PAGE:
On the left you see my little study of King's Highway (in black) along the Pennsylvania Main Railroad line (in red) as mapped in 1855. I commute from Philadelphia to Lancaster, while Ben commutes from Lancaster to Philadelphia, sharing a common view along the red line. I have blogged before about this amazing Trainscape, that presents the most succinct navigation of America's social history in one hour. In a British context, Patrick Keiller entitled his collection of essays, The View from the Train: Cities and other Landscapes (2013), which gets to the heart of this vantage point.

Is a walking journey realistic? In my estimation, it would take 20 hours. Before committing to the whole stretch, I hope to complete it in seven pieces, by riding the train between stations. The segments would look something like this.

1.  Philadelphia-Ardmore, 2:00 hrs
2.  Ardmore-Paoli, 3:45 hours
3.  Paoli-Exton, 2:40 hours
4.  Exton-Downingtown, 1:45 hours
5.  Downingtown-Coatesville, 1:10 hours
6.  Coatesville-Parkesburg, 2:10 hours
7.  Parkesburg-Lancaster, 7:10 hours

Friday, December 13, 2013

The Man Who Put Me Next to Camels Was Some Friend of Mine

Next time I teach Lancaster Architecture, the syllabus will contain only the following text:


All texts readable in a 1923 photograph of Penn Square to be studied at greater detail in a reproduction along the north wall of Prince Street Cafe.

The seminar will naturally start at the cafe. The final exam will have a single question. What are the architectural implications of the Sailor at Penn Square?

Saturday, December 07, 2013

Overbrook Station

After open house at the International French School, I found myself at Overbrook Station, along the Pennsylvania Main Line. I usually see the station at 40 miles per hours, zipping along my train to Lancaster. With 15 mins of waiting, I had the treat to look closely at the beautiful carpentry of its shed. Constructed around 1860 it contains the hallmarks of its period, turning, tapering, picturesque compositions.

Monday, November 25, 2013

Podcasting Architecture

This week marks the anniversary of Swann's Way, the first installment of Marcel Proust's In Search of Lost Time. Ira Glass, creator of This American Life, begins a marathon reading of the novel from a hotel room in Brooklyn. After constructing a replica of Proust's own room (left), Yale's French Department embarks on a similar marathon. With Proust, the modern self encountered a subjective re-awakening through architectural memory. Recent experiments in the medium of Podcasts genealogically connect with Proust's narrative stream, where, “I was more destitute than a cave dweller; but then the memory—not yet of the place where I was, but of several of those where I had lived and where I might have been—would come to me like help from on high to pull me out of the void from which I could not have got out on my own.”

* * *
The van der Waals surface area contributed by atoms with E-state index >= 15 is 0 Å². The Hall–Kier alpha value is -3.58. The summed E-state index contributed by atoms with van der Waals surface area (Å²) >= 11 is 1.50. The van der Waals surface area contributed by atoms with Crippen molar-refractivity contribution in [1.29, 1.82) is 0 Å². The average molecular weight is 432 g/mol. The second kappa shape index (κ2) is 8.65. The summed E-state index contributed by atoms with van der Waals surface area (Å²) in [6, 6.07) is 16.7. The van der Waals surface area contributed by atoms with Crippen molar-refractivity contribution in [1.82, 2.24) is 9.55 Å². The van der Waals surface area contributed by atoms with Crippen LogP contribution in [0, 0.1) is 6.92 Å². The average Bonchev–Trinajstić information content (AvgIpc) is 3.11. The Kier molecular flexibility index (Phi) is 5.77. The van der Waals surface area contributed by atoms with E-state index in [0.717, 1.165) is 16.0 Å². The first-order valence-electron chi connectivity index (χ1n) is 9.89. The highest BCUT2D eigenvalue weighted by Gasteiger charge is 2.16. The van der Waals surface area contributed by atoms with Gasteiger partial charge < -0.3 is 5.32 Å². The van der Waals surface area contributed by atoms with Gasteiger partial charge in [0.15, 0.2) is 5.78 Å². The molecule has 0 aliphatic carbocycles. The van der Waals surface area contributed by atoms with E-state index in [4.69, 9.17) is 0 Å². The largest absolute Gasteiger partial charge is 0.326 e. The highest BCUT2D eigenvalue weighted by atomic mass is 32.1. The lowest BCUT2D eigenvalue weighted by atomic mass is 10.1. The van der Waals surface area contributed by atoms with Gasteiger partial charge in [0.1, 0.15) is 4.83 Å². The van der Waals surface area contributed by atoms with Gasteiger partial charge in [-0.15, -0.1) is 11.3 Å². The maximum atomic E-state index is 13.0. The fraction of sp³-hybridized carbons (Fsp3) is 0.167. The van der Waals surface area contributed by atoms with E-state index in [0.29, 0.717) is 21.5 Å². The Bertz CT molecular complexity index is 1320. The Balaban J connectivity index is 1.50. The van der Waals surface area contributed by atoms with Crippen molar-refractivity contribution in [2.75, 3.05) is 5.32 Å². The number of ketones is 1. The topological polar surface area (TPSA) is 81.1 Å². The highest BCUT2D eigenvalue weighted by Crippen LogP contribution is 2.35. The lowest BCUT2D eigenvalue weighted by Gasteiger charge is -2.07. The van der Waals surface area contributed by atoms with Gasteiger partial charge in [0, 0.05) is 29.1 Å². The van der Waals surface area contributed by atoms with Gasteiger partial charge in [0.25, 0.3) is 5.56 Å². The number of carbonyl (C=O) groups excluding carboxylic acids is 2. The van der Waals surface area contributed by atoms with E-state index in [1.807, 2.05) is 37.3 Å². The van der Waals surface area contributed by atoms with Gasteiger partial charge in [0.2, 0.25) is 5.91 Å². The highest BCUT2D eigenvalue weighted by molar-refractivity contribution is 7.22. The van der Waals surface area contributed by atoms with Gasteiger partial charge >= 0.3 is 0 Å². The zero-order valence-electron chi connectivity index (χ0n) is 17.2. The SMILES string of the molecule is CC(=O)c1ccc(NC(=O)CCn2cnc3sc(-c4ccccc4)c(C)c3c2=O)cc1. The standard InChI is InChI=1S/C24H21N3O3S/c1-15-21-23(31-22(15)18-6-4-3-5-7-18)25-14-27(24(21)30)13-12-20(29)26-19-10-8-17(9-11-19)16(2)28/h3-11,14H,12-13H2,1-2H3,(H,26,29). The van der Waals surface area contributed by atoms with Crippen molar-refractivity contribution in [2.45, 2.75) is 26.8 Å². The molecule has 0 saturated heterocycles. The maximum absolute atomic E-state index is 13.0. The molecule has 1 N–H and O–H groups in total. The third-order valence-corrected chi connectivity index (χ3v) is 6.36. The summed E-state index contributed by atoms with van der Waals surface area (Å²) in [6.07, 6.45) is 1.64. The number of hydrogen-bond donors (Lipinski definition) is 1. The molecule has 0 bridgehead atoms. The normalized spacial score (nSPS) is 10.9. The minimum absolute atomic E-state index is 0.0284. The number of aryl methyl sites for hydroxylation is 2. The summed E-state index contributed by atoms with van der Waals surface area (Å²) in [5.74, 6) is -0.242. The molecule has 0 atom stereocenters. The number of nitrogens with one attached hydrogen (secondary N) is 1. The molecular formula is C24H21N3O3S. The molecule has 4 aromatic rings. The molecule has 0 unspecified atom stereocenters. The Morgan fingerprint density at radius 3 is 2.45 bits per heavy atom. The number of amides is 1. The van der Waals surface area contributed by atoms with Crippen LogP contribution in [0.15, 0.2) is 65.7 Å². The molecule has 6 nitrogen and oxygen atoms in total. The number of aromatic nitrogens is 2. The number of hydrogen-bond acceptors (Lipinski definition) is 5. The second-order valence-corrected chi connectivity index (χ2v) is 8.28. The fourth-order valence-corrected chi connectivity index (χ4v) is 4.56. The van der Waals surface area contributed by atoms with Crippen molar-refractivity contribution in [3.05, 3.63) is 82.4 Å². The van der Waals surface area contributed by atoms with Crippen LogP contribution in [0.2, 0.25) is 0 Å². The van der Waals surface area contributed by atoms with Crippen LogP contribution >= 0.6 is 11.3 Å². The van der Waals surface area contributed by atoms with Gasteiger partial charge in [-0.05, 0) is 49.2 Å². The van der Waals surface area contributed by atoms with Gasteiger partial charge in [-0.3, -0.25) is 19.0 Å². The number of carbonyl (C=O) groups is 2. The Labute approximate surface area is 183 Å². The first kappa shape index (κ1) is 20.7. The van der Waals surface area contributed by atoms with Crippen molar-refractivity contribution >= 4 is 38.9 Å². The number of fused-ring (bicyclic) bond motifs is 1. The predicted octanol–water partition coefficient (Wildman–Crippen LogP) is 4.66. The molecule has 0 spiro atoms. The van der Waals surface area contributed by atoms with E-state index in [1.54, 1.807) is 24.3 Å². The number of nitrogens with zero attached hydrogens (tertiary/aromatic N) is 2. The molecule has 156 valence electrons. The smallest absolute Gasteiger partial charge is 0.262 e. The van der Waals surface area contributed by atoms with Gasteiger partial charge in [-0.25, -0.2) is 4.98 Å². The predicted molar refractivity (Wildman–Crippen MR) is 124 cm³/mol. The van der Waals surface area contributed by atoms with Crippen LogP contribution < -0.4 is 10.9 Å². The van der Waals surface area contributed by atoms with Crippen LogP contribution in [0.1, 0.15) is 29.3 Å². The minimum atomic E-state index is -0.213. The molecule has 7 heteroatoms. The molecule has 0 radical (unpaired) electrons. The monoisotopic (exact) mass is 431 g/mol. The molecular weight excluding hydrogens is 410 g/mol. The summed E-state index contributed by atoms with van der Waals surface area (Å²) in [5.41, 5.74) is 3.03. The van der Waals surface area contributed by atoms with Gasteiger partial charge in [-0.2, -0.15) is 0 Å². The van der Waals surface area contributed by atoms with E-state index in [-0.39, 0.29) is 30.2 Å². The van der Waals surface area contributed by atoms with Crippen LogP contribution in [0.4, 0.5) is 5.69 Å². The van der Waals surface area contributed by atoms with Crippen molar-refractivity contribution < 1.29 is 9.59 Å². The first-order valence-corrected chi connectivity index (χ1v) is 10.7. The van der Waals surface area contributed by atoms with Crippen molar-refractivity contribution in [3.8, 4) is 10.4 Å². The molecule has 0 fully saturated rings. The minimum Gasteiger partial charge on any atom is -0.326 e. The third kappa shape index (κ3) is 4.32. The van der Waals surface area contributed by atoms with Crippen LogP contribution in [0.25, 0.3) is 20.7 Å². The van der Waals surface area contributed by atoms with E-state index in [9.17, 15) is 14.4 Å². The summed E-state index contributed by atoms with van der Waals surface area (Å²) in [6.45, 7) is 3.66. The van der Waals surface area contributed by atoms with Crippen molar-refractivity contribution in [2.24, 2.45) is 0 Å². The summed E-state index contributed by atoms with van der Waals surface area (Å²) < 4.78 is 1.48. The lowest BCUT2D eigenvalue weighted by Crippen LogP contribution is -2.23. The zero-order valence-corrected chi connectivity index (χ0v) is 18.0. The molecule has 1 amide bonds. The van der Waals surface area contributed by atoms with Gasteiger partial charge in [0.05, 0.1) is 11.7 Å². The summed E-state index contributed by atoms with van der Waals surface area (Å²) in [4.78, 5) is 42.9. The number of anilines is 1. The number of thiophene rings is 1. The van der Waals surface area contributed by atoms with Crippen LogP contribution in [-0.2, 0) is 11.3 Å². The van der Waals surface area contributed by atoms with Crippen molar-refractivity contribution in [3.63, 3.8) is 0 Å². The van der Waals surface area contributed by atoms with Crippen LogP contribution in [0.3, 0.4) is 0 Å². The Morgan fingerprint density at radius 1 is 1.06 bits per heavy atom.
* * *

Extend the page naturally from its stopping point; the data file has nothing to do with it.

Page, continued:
The soothing voices of radio theater have long disappeared from the airwaves, but a new medium, radio podcasts, have taken their place. The discipline of architectural history seems to have finally exerted some creative real estate in this medium. Radio nonfiction has became a dominant form of narrative, beginning with WBEZ's This American Life in 1995. Its creator, Ira Glass, went as far as to herald a new era when in 2007 he published The New Kings of Nonfiction. “We're living in an age of great nonfiction writing,” writes Glass, “in the same way that the 1920s and '30s were a golden age of American popular song. Giants walk among us. Cole Porters and George Gershwins and Duke Ellingtons of nonfiction storytelling. They're trying new things and doing pirouettes with the form. But nobody talks about it that way.” The success of such alternative voices morphed further into podcast radio shows, seriated online rather than the syndicated radio waves. July 2013 seems to have marked a watershed moment for podcasts, when Welcome to the NIght Vale became the most downloadable podcast from iTunes. Another marker of success came, when 99% Invisible, the premier architectural podcast, raised double the amounts it had pledged on Kickstarter for Season Four. With Proust and the podcast in mind, I review the podcasts that I have found to be most relevant to architectural history.

This is the most exciting podcast on architecture and design. It was created by Roman Mars in San Francisco and produced by KALW and the San Francisco American Institute of Architects. Roman Mars has been called the Ira Glass of architecture. Although he commands an increasing presence in the podcast universe, Mars is interested in the deflated, the historical detail and its traction daily life. In a recent interview in Mother Jones, he noted,  “I really wanted to focus on the everyday, even the mundane, and not the things that were shiny and new and exciting.” This month's fundraising success on Kickstarter means that the fourth season of 99% Invisible will be aired daily.

STUDIO 360Kurt Andersen's Studio 360, produced by WNYC in New York, is the oldest and most respected podcast on arts and culture with a Peabody Award under its belt. Although not devoted exclusively to architectural history, it often addresses issues of history and design. Its series, Design for the Real World and Redesigns, focus on issues of design, but the most useful series for architectural historians is the award-winning American Icons. So far, five episodes focus on architectural monuments: the Lincoln MemorialMonticelloFalling Water, the Vietnam Memorial andDisneyland. Typically about 45 minutes long, these episodes have been excellent for teaching.